LaSalle Investment Management Inc. started lending to European real estate companies three years ago and said its loans outstanding will triple by the end of 2013 as the firm takes advantage of the banking industry’s retrenchment.
The amount of European property debt managed by the unit of Chicago-based broker Jones Lang LaSalle Inc. will probably climb to about 1 billion euros from 300 million euros now, said Claus Thomas, head of client services in the region at LaSalle Investment Management. That may rise to 5 billion euros in five years, he said in an interview in Munich.
“We expect to see a continually growing debt segment in our asset mix,” Thomas said. “We see this as a long-term trend.”
Non-banks such as insurance companies and asset management firms are increasingly making real estate loans as traditional lenders pull back to comply with Basel III regulations.
European banks, which have as much as 2.4 trillion euros of loans outstanding to property companies, will slash that volume by about 25 percent as they work to meet Basel III’s stricter capital requirements, Morgan Stanley wrote in March. The number of funds raising money for real estate lending in Europe rose 66 percent in the first six months of 2012 compared with a year earlier, according to research firm Indirex Ltd.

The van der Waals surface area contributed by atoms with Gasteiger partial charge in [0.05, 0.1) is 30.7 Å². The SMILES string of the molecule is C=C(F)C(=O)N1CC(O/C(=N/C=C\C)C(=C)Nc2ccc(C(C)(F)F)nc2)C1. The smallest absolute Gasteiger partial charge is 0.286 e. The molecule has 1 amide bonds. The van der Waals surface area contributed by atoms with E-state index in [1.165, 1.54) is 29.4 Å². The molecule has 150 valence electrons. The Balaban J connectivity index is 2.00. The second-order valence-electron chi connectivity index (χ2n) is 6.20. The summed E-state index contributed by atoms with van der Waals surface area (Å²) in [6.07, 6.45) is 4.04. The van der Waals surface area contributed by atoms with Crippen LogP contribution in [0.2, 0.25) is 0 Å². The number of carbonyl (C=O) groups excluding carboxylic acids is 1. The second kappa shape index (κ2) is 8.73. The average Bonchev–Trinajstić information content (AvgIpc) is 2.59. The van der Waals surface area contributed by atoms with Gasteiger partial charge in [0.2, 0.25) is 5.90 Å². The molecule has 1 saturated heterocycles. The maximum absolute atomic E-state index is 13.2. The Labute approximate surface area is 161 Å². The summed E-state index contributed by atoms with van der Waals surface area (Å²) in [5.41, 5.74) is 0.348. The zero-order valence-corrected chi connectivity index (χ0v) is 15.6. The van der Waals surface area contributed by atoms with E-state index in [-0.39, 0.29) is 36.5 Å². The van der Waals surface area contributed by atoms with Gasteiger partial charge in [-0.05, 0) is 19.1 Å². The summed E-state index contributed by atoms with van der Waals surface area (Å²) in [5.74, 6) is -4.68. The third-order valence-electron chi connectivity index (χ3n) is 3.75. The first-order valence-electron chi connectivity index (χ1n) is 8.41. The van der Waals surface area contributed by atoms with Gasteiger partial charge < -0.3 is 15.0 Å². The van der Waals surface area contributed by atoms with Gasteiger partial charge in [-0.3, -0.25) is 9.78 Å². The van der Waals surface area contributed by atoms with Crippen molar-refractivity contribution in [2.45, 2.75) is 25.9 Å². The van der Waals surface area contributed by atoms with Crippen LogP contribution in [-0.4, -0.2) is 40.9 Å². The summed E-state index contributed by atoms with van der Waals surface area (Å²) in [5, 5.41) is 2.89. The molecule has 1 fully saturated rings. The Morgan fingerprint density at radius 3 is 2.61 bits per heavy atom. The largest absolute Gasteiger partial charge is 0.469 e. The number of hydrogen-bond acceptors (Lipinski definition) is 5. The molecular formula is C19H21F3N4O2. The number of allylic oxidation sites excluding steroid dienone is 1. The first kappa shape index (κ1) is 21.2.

LaSalle plans to focus its investments on U.K. and German mezzanine debt next year and will target an annual income return of 7 percent to 9 percent, Thomas said. The company has a 300 million-euro fund invested in U.K. assets. Clients are likely to include European pension funds and insurers, he said.
LaSalle Investment Management has about 37.2 billion euros globally invested in real estate, with about 13.9 billion euros in Europe, according to Thomas. Most of its properties are stores, offices and hotels.